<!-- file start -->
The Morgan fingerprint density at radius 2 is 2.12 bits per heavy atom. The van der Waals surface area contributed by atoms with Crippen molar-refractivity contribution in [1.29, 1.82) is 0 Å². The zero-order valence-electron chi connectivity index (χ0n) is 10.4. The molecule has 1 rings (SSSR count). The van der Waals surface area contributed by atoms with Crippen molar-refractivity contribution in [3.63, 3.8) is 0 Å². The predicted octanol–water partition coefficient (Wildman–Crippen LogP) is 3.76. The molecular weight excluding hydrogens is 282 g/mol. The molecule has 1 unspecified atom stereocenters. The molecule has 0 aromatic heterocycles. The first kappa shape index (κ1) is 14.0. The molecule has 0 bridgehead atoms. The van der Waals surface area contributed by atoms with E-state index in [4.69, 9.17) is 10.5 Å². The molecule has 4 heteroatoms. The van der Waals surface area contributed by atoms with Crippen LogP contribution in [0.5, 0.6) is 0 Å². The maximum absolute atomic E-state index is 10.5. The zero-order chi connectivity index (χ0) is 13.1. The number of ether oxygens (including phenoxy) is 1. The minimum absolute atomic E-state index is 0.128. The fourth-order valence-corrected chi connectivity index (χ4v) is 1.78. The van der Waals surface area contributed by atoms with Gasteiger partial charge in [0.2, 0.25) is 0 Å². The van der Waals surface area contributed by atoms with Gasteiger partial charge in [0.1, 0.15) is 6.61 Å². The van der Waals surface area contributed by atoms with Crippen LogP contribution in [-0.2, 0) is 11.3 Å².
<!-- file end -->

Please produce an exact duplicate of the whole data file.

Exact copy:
The Morgan fingerprint density at radius 2 is 2.12 bits per heavy atom. The van der Waals surface area contributed by atoms with Crippen molar-refractivity contribution in [1.29, 1.82) is 0 Å². The zero-order valence-electron chi connectivity index (χ0n) is 10.4. The molecule has 1 rings (SSSR count). The van der Waals surface area contributed by atoms with Crippen molar-refractivity contribution in [3.63, 3.8) is 0 Å². The predicted octanol–water partition coefficient (Wildman–Crippen LogP) is 3.76. The molecular weight excluding hydrogens is 282 g/mol. The molecule has 1 unspecified atom stereocenters. The molecule has 0 aromatic heterocycles. The first kappa shape index (κ1) is 14.0. The molecule has 0 bridgehead atoms. The van der Waals surface area contributed by atoms with E-state index in [4.69, 9.17) is 10.5 Å². The molecule has 4 heteroatoms. The van der Waals surface area contributed by atoms with Crippen LogP contribution in [0.5, 0.6) is 0 Å². The maximum absolute atomic E-state index is 10.5. The zero-order chi connectivity index (χ0) is 13.1. The number of ether oxygens (including phenoxy) is 1. The minimum absolute atomic E-state index is 0.128. The fourth-order valence-corrected chi connectivity index (χ4v) is 1.78. The van der Waals surface area contributed by atoms with Gasteiger partial charge in [0.2, 0.25) is 0 Å². The van der Waals surface area contributed by atoms with Gasteiger partial charge in [0.1, 0.15) is 6.61 Å². The van der Waals surface area contributed by atoms with Crippen LogP contribution in [-0.2, 0) is 11.3 Å².